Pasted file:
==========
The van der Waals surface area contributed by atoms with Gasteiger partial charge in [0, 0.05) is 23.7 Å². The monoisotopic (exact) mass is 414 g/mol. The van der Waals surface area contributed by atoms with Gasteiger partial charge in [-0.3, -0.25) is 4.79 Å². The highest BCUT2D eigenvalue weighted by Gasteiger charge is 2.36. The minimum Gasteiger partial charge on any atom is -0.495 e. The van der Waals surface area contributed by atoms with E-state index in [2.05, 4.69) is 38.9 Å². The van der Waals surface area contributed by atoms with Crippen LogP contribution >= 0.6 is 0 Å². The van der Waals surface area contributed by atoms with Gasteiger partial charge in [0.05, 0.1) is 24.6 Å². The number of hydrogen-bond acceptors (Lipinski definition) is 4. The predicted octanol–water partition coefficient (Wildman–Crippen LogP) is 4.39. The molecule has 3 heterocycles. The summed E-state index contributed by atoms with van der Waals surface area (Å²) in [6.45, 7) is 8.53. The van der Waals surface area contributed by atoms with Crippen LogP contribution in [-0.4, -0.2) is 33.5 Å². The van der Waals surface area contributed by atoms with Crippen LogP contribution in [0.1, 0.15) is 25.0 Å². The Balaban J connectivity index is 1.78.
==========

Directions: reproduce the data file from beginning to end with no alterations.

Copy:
The van der Waals surface area contributed by atoms with Gasteiger partial charge in [0, 0.05) is 23.7 Å². The monoisotopic (exact) mass is 414 g/mol. The van der Waals surface area contributed by atoms with Gasteiger partial charge in [-0.3, -0.25) is 4.79 Å². The highest BCUT2D eigenvalue weighted by Gasteiger charge is 2.36. The minimum Gasteiger partial charge on any atom is -0.495 e. The van der Waals surface area contributed by atoms with E-state index in [2.05, 4.69) is 38.9 Å². The van der Waals surface area contributed by atoms with Crippen LogP contribution >= 0.6 is 0 Å². The van der Waals surface area contributed by atoms with Gasteiger partial charge in [0.05, 0.1) is 24.6 Å². The number of hydrogen-bond acceptors (Lipinski definition) is 4. The predicted octanol–water partition coefficient (Wildman–Crippen LogP) is 4.39. The molecule has 3 heterocycles. The summed E-state index contributed by atoms with van der Waals surface area (Å²) in [6.45, 7) is 8.53. The van der Waals surface area contributed by atoms with Crippen LogP contribution in [-0.4, -0.2) is 33.5 Å². The van der Waals surface area contributed by atoms with Crippen LogP contribution in [0.1, 0.15) is 25.0 Å². The Balaban J connectivity index is 1.78.